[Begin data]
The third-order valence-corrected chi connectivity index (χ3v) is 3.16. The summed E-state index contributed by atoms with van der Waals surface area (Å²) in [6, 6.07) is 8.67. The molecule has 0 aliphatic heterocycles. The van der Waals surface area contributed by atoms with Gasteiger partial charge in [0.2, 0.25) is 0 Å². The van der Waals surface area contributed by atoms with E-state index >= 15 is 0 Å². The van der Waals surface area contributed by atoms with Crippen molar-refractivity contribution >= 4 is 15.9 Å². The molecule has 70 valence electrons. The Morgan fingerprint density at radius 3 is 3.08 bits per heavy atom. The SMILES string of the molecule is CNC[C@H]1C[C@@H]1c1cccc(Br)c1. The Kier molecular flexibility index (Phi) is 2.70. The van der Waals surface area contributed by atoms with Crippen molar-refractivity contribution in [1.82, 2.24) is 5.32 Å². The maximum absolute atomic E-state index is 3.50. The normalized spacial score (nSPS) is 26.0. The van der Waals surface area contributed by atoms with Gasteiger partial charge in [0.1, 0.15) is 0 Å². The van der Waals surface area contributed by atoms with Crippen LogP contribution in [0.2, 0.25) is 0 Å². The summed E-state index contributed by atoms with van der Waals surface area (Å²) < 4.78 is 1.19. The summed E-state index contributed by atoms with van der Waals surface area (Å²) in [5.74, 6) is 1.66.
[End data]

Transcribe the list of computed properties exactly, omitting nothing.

The third-order valence-corrected chi connectivity index (χ3v) is 3.16. The summed E-state index contributed by atoms with van der Waals surface area (Å²) in [6, 6.07) is 8.67. The molecule has 0 aliphatic heterocycles. The van der Waals surface area contributed by atoms with Gasteiger partial charge in [0.2, 0.25) is 0 Å². The van der Waals surface area contributed by atoms with E-state index >= 15 is 0 Å². The van der Waals surface area contributed by atoms with Crippen molar-refractivity contribution >= 4 is 15.9 Å². The molecule has 70 valence electrons. The Morgan fingerprint density at radius 3 is 3.08 bits per heavy atom. The SMILES string of the molecule is CNC[C@H]1C[C@@H]1c1cccc(Br)c1. The Kier molecular flexibility index (Phi) is 2.70. The van der Waals surface area contributed by atoms with Crippen molar-refractivity contribution in [1.82, 2.24) is 5.32 Å². The maximum absolute atomic E-state index is 3.50. The normalized spacial score (nSPS) is 26.0. The van der Waals surface area contributed by atoms with Gasteiger partial charge in [0.1, 0.15) is 0 Å². The van der Waals surface area contributed by atoms with Crippen LogP contribution in [0.2, 0.25) is 0 Å². The summed E-state index contributed by atoms with van der Waals surface area (Å²) < 4.78 is 1.19. The summed E-state index contributed by atoms with van der Waals surface area (Å²) in [5.74, 6) is 1.66.